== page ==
Photo by Bill Reeder Stern elicited smiles with his assessment of the violin. Seated next to Goodrich was world-famous pianist Leon Fleisher.
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Photo by Bill Reeder A moment before Isaac Stern began playing, Goodrich wondered if he would perform "Flight of the Bumble Bee."
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Guest column: Isaac Stern played my father's violin
- Article by: JERRY GOODRICH
- Special to the Star Tribune
- May 16, 2012 - 12:18 PM
Isaac Stern was one of the most accomplished and celebrated classical violinists of the 20th Century.
He was also credited with saving Carnegie Hall, a storied building that was scheduled for destruction to make room for a garish office complex. Stern led a rescue effort that culminated in the purchase and restoration of the building by New York City. Its majestic, 2,800-seat auditorium is named after Stern.
Is it any wonder, then, that I am extremely proud that Isaac Stern played my father's violin, a Stradivarius copy made in Campo Pedrona, Italy, 100 years ago?
When my dad died at age 87, I found his violin in the attic of the house in which my mom and he had lived their final years. It had been subjected to the humidity, heat and bitter cold of Wisconsin weather, and it was in dismal condition.
I cherished the memories of my father playing the instrument, and had admired its beautiful wood grain. So I took it to the highly respected Potter Violin Company in Maryland for a consultation.
While holding the loose parts together, Dalton Potter lifted the violin carefully from its ancient, metal-strapped case and commented, "This is a pretty good fiddle. It should be restored." I gave him the green light, and two months later I claimed the once-again beautiful instrument.
Coincidentally, a day later, I was asked by the Levine School of Music in Washington, D.C., to provide complimentary flights for Isaac Stern and his wife, Linda, from New York to D.C. and back. Stern had agreed to perform with five Levine students at the school's annual fundraising gala. I was with US Airways at the time, and made the arrangements.
I wondered if Isaac Stern would return the favor by playing my father's violin. The Levine School inquired on my behalf, and he agreed.
It was early afternoon on that spring day in 1997 when I entered the darkened performance hall of the Almas Temple in our nation's capital. Isaac Stern and the teenage musicians were on stage practicing the number they would perform at the gala that evening. Stern was playing his favorite violin: a $3 million, 270-year-old Ysaÿe Guarnerius.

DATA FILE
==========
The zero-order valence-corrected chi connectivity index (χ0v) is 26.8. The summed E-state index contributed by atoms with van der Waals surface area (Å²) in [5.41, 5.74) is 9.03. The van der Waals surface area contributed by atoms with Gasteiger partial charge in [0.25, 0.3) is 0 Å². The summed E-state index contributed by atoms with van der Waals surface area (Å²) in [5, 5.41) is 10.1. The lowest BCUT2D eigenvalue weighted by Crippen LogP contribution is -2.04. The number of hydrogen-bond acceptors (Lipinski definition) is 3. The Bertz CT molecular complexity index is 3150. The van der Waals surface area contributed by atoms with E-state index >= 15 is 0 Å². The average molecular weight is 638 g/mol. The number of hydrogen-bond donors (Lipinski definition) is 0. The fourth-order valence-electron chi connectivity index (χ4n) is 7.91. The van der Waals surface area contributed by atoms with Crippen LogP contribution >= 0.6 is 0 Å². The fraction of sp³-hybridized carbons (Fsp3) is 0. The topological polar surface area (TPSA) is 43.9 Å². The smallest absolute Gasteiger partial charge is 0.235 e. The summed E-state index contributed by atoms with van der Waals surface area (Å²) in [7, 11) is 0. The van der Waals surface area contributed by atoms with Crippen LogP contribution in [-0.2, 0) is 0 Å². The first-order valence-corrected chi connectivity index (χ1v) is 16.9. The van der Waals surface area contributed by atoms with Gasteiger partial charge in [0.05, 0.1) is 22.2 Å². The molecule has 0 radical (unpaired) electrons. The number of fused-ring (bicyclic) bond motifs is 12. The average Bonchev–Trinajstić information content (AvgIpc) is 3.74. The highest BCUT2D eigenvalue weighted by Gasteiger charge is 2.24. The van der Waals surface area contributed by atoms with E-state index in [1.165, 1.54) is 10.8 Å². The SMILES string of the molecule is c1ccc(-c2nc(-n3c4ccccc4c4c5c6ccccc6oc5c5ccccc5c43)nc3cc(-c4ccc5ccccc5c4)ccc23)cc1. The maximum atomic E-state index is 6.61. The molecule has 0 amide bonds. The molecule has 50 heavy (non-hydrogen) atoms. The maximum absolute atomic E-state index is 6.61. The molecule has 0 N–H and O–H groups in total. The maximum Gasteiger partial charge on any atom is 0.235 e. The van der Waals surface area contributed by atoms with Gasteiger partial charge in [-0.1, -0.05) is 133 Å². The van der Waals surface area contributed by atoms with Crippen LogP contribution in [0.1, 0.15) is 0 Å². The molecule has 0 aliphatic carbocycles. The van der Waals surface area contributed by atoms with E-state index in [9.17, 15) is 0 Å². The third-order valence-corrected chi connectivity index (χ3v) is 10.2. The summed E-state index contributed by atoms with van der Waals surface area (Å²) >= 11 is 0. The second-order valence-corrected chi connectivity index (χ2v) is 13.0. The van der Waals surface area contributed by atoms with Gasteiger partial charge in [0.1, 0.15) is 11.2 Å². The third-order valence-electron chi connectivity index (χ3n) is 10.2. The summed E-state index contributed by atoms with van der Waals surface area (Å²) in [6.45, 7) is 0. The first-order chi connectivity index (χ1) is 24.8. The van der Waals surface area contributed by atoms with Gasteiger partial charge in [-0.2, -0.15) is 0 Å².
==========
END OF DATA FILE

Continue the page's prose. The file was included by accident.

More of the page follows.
The house lights were brought up when the rehearsal ended, and I was invited to the stage to join several Levine staff members who were talking with Stern. Levine's president made the introductions, and I handed the violin in its new case to the great master.
Stern: [opening the case] Let's see what we have here. I suppose you want me to play it so you can get some pictures?
Jerry: I would much appreciate it, Mr. Stern.
S: Any rosin on this bow?
J: I don't think so. It's just been re-haired.
S: [while tuning the violin] No matter.
Would the legendary violinist play something spectacular, perhaps the popular "Flight of the Bumble Bee?" Not quite. As the bow passed over the violin's strings, the instrument resounded throughout the hall with the familiar strains of "Happy birthday to you." Renowned pianist Leon Fleischer sat at a 9-foot Steinway and accompanied Stern. Laughter filled the stage.
Our conversation resumed:
J: Mr. Stern, here's a photo of my father playing his violin in the early 1950s.
S: [studying the photograph] We must teach him how to hold the bow.
J: [looking to the heavens] I'm afraid it's too late for that, Mr. Stern. [More laughter]
J: I hope that my grandson [then 5] will want to play this violin when he is big enough. Do you have any words of advice?
S: Yes, I do. This should not be forced or done for social reasons. Your grandson should go to bed at night listening to fine Baroque music and wake up in the morning the same way. If you introduce him to great music in that manner, he will embrace the classics and enjoy playing them on the violin.
I could no longer hold back the question that I was dying to ask.
J: Mr. Stern, what do you think of my father's violin?
S: Well, let's not discuss that. [Still more laughter.]
I accepted Isaac Stern's comment in good humor because, after all, his violin was at least 150 times more valuable than my father's. In defense of dad's violin, however, it has since been judged to be an outstanding, concert-quality instrument by several experts, to include the musical director of the Baltimore Symphony.
My grandson was too small for a full-size violin in 1997, so I established a Levine School scholarship that gave use of the instrument to talented Levine students. As each of them entered college, the violin passed on to another gifted student.
An Armenian boy has had it for the past four years. For a real treat, click on www.startribune.com/a1271 to see and hear him perform with it. His father, a distinguished painter in oils, narrates the video.
The Armenian youngster enters college in the fall, and the violin will go to yet another student, most likely a Russian boy who has already performed twice in Carnegie Hall.
Here are two "what ifs" that have my heart racing: What if the Russian boy were invited to again perform in Carnegie Hall, the building that Isaac Stern saved? And what if he performed with my father's violin, the violin that Isaac Stern played?
Jerry Goodrich is a Prior Lake resident.
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